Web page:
Super Fighting Robot!
Capcom surprised the gaming community when it revived its trademark Blue Bomber in 2015’s Mega Man Legacy Collection, a compilation of all six NES titles. But fans were left wondering where the seventh and eighth entries were; both had appeared in the anniversary collection back in 2004. And what about Mega Man 9 and 10, developed after the original collection? Turns out Capcom had the answers all along: make a second legacy collection compiling the four post-NES games. Although there are two less games here, there is more aesthetic variety between Mega Man 7-10, and the quality of this action platformer remains as solid as ever.
Here is the Video Version for your viewing pleasure! I imitate Dr. Light’s infamous English dub voice in it! “Dr. Wiwy!”
All four titles are functionally identical to the games that preceded it. Shoot enemies with your Mega Buster, defeat a Robot Master, gain its power, and utilize it against other bosses until you face the evil Dr. Wily. Whereas the first compilation’s NES titles began to blend together, each of Legacy Collection 2’s sport different visual styles. Mega Man 7 opens the collection with well-animated 16-bit graphics and an updated look for the Blue Bomber. Mega Man 8 kicks it up a notch with more sophisticated 32-bit sprites and backgrounds, fully animated cutscenes, and a notorious voiceover dub that only the ‘90s could provide. Hearing “Dr. Wiwy” still makes me cringe, but it doesn’t take away from the creative stage design, filled with interesting gimmicks like snowboards and shoot ‘em ups. Mega Man 9 and Mega Man 10 adopt an 8-bit retro-style, trading the slide and charge mechanics for a gameplay more similar to the first two classics. None of these may be as memorable as the original titles, but they all follow working formulas and deliver clever levels and boss fights.
The titles emulate the originals, which also mean some unwarranted slowdown, though it wasn’t often. The controls felt smooth and were customizable to boot. The games run in their native 4:3 aspect ratio, which was too small for my eyes. Thankfully, a full screen option enlarges the action without making it look hideous as it does in the wide screen display. As a bonus, you can turn on a screen filter, adding scan lines and blur to imitate that nostalgic CRT television feel.
Legacy Collection 2’s true worth is in how rare its individual games have become. Mega Man 8 has only seen a couple rereleases and Mega Man 9 and Mega Man 10 haven’t even been available on modern consoles until now. When you factor in which original systems the games hail from (SNES, PlayStation, Wii), having the four available for a budget price isn’t such a bad deal.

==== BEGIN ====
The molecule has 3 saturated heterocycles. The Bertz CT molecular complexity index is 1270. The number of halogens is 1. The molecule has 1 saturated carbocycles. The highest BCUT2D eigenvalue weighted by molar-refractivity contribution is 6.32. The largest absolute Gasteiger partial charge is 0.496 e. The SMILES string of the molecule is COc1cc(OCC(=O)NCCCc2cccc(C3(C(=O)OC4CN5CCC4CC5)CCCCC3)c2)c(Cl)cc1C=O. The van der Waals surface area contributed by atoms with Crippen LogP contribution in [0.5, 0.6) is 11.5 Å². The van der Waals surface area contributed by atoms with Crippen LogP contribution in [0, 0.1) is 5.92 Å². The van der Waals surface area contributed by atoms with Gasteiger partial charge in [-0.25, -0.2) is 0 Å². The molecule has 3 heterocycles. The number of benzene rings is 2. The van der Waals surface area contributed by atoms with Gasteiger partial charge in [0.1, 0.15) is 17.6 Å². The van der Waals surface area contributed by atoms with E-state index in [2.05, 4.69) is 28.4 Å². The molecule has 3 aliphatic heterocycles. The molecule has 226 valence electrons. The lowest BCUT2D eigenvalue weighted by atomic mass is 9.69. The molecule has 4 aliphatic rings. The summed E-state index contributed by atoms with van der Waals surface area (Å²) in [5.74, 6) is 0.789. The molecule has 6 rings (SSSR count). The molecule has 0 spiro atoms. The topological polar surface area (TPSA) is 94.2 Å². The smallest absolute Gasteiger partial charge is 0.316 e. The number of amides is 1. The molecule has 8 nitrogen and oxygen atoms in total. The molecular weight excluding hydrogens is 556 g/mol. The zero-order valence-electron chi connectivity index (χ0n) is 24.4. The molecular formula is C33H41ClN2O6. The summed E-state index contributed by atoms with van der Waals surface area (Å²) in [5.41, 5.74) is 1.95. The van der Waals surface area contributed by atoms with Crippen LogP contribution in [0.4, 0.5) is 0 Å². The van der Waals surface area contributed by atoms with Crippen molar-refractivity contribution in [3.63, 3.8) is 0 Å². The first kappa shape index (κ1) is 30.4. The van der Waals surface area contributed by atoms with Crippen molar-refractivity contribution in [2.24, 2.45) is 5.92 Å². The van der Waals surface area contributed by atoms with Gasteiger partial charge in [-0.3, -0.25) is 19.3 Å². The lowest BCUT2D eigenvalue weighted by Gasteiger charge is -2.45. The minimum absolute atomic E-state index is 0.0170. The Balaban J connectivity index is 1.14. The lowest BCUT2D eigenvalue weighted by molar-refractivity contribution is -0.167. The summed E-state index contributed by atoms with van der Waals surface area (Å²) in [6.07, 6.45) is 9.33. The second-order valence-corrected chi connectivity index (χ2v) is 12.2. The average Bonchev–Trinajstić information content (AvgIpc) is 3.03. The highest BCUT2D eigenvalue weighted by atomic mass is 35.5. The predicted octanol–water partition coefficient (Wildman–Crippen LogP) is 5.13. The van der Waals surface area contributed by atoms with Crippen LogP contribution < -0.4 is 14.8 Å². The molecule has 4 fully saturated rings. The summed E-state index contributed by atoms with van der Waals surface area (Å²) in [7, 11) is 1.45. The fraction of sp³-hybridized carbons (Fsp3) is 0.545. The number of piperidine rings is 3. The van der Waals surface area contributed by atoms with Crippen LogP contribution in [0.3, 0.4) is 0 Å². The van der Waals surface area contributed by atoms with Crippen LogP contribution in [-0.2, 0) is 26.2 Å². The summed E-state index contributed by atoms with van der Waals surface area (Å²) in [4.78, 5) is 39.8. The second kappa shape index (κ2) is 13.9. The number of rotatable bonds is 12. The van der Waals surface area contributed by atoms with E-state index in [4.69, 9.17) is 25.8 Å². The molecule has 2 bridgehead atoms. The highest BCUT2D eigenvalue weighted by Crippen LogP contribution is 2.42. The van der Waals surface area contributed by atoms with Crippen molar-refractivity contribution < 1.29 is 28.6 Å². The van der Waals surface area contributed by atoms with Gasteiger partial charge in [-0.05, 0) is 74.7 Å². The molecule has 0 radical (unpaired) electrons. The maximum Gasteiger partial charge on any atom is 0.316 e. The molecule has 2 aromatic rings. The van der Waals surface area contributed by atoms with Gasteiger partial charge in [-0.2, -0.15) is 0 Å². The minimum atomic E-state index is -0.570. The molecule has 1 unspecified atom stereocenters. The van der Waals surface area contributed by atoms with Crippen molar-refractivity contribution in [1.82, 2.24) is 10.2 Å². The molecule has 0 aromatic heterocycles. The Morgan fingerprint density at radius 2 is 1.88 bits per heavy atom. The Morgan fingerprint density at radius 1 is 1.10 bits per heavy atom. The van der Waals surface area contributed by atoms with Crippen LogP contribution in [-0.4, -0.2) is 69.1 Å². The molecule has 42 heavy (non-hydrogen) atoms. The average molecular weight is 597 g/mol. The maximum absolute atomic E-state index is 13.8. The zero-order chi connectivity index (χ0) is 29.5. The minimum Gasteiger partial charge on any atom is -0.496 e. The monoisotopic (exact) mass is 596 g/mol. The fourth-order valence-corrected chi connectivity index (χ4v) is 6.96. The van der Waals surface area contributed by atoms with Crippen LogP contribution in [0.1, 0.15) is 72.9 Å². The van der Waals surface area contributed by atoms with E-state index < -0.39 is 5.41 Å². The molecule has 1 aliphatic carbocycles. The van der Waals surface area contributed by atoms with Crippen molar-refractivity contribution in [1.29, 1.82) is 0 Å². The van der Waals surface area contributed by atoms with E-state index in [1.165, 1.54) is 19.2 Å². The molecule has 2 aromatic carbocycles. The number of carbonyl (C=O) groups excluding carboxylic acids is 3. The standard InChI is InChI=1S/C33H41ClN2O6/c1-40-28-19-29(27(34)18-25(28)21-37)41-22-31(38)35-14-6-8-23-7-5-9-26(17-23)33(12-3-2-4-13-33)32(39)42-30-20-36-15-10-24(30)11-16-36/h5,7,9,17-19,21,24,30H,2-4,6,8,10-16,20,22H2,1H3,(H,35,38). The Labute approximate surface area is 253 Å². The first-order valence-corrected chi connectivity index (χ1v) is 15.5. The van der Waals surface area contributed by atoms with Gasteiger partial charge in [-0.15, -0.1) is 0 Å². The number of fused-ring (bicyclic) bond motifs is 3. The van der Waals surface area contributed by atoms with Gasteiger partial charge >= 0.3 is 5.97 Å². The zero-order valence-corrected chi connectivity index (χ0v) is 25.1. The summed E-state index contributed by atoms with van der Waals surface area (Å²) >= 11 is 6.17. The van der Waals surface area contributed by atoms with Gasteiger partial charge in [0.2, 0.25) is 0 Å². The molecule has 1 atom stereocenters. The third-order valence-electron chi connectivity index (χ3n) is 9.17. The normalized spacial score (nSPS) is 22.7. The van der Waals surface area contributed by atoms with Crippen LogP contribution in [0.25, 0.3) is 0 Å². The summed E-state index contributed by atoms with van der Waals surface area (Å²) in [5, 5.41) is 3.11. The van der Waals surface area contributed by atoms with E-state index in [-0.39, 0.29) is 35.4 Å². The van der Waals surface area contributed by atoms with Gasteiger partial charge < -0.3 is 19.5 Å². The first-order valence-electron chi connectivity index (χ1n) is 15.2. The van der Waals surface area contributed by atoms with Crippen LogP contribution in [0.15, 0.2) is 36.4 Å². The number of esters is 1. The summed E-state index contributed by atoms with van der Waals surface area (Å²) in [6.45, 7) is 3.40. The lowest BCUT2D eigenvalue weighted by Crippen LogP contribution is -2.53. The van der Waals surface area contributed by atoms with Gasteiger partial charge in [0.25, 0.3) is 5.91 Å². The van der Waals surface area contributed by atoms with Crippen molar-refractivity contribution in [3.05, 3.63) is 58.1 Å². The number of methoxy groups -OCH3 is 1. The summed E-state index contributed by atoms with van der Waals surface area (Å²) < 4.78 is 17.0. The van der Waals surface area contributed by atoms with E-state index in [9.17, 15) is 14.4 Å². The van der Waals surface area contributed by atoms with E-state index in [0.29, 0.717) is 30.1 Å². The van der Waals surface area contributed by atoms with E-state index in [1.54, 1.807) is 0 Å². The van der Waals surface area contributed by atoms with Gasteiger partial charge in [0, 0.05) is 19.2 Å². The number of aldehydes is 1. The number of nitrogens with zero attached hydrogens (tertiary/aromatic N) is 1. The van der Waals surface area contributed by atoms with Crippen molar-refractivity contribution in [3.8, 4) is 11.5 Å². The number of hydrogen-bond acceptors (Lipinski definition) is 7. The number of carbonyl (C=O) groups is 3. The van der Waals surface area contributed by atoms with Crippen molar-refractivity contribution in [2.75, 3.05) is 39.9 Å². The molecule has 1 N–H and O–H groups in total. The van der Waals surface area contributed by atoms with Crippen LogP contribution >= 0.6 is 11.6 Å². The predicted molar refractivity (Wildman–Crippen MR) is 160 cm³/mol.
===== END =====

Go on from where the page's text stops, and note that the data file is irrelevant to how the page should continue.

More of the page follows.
As in the first collection, Capcom has made modest but appreciable upgrades. For the most part, they make the game easier, which I didn’t mind considering the brutal difficulty. For one, you can set up a checkpoint save midway or before a boss that you can return to at any time, even after a Game Over. It strikes a good balance between the cheap save states from Virtual Console versions and the frustrating instant kill spikes in most levels. The game also adds Extra Armor, reducing all damage by half, making even the hardest levels bearable. Hardcore fans may berate these additions, but they’re well implemented for younger or casual gamers.
Challenge Mode provides more satiating trials for veterans, delivering stage remixes, boss rushes, and Buster-only tests – all complete with leaderboards to show off your accomplishments. Unfortunately, there aren’t many unique challenges. Mega Man 7 and Mega Man 8 have a scant 10 challenges. Mega Man 9 and Mega Man 10 sport more, but many are identical challenges using additional playable characters like Protoman. Rounding out the package is an extensive gallery of game artwork and a complete sound test. I didn’t find this museum of extras too impressive, but it’ll likely have worth to some fans.
Between the two Legacy Collections, the first may have the more well-known classics, but this second set includes titles that haven’t received as much time in the spotlight. A fresh coat of paint and an eye to modern game design help Mega Man 7-10 stand out from their NES brethren. The few modest upgrades serve casual fans, and the challenges offer veterans something to chew on. While I would have loved to see more new features and additional games like the oft-forgotten spinoff Mega Man and Bass, a package of four solid action platformers is enough to make Mega Man Legacy Collection 2 desirable to both fans and newcomers.
A review copy was used for this article. This review was originally written for Darkstation.